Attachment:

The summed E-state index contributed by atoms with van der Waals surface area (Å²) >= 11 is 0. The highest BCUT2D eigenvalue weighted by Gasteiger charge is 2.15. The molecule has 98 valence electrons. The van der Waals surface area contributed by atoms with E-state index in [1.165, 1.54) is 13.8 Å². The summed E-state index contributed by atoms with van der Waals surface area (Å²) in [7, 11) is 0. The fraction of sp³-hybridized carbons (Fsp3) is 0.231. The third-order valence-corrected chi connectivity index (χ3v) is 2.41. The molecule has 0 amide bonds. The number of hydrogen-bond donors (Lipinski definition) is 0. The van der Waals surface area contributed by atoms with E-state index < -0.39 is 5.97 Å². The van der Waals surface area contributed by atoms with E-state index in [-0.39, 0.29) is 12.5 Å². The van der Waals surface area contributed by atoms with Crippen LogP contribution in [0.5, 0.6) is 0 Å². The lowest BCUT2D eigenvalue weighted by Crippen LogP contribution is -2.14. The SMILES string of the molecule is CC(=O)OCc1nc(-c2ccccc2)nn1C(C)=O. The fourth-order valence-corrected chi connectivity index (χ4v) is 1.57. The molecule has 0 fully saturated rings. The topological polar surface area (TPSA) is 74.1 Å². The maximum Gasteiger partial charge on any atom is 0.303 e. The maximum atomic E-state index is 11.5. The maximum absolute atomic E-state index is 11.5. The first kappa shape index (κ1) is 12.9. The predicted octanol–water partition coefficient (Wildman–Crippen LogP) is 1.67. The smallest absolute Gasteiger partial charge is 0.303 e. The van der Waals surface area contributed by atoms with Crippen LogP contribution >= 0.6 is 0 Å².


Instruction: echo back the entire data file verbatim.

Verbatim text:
The summed E-state index contributed by atoms with van der Waals surface area (Å²) >= 11 is 0. The highest BCUT2D eigenvalue weighted by Gasteiger charge is 2.15. The molecule has 98 valence electrons. The van der Waals surface area contributed by atoms with E-state index in [1.165, 1.54) is 13.8 Å². The summed E-state index contributed by atoms with van der Waals surface area (Å²) in [7, 11) is 0. The fraction of sp³-hybridized carbons (Fsp3) is 0.231. The third-order valence-corrected chi connectivity index (χ3v) is 2.41. The molecule has 0 amide bonds. The number of hydrogen-bond donors (Lipinski definition) is 0. The van der Waals surface area contributed by atoms with E-state index < -0.39 is 5.97 Å². The van der Waals surface area contributed by atoms with E-state index in [-0.39, 0.29) is 12.5 Å². The van der Waals surface area contributed by atoms with Crippen LogP contribution in [0.5, 0.6) is 0 Å². The lowest BCUT2D eigenvalue weighted by Crippen LogP contribution is -2.14. The SMILES string of the molecule is CC(=O)OCc1nc(-c2ccccc2)nn1C(C)=O. The fourth-order valence-corrected chi connectivity index (χ4v) is 1.57. The molecule has 0 fully saturated rings. The topological polar surface area (TPSA) is 74.1 Å². The maximum Gasteiger partial charge on any atom is 0.303 e. The maximum atomic E-state index is 11.5. The maximum absolute atomic E-state index is 11.5. The first kappa shape index (κ1) is 12.9. The predicted octanol–water partition coefficient (Wildman–Crippen LogP) is 1.67. The smallest absolute Gasteiger partial charge is 0.303 e. The van der Waals surface area contributed by atoms with Crippen LogP contribution >= 0.6 is 0 Å².